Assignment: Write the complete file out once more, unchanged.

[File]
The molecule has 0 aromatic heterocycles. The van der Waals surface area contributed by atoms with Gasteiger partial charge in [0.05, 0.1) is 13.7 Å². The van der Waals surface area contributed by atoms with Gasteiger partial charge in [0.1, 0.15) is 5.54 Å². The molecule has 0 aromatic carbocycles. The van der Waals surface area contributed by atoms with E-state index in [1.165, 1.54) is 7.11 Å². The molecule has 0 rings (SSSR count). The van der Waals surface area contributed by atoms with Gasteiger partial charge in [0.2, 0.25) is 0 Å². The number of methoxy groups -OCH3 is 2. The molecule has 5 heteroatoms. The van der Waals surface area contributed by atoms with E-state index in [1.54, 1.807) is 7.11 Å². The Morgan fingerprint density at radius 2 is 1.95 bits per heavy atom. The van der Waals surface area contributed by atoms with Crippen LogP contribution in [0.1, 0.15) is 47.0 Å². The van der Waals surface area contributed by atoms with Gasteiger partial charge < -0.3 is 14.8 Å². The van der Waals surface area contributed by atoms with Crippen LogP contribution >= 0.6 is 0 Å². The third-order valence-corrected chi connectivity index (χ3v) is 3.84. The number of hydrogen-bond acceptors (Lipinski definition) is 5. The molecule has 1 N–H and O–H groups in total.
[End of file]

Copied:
The molecule has 0 aromatic heterocycles. The van der Waals surface area contributed by atoms with Gasteiger partial charge in [0.05, 0.1) is 13.7 Å². The van der Waals surface area contributed by atoms with Gasteiger partial charge in [0.1, 0.15) is 5.54 Å². The molecule has 0 aromatic carbocycles. The van der Waals surface area contributed by atoms with E-state index in [1.165, 1.54) is 7.11 Å². The molecule has 0 rings (SSSR count). The van der Waals surface area contributed by atoms with Gasteiger partial charge in [0.2, 0.25) is 0 Å². The number of methoxy groups -OCH3 is 2. The molecule has 5 heteroatoms. The van der Waals surface area contributed by atoms with E-state index in [1.54, 1.807) is 7.11 Å². The Morgan fingerprint density at radius 2 is 1.95 bits per heavy atom. The van der Waals surface area contributed by atoms with Crippen LogP contribution in [0.1, 0.15) is 47.0 Å². The van der Waals surface area contributed by atoms with Gasteiger partial charge < -0.3 is 14.8 Å². The van der Waals surface area contributed by atoms with Crippen LogP contribution >= 0.6 is 0 Å². The third-order valence-corrected chi connectivity index (χ3v) is 3.84. The number of hydrogen-bond acceptors (Lipinski definition) is 5. The molecule has 1 N–H and O–H groups in total.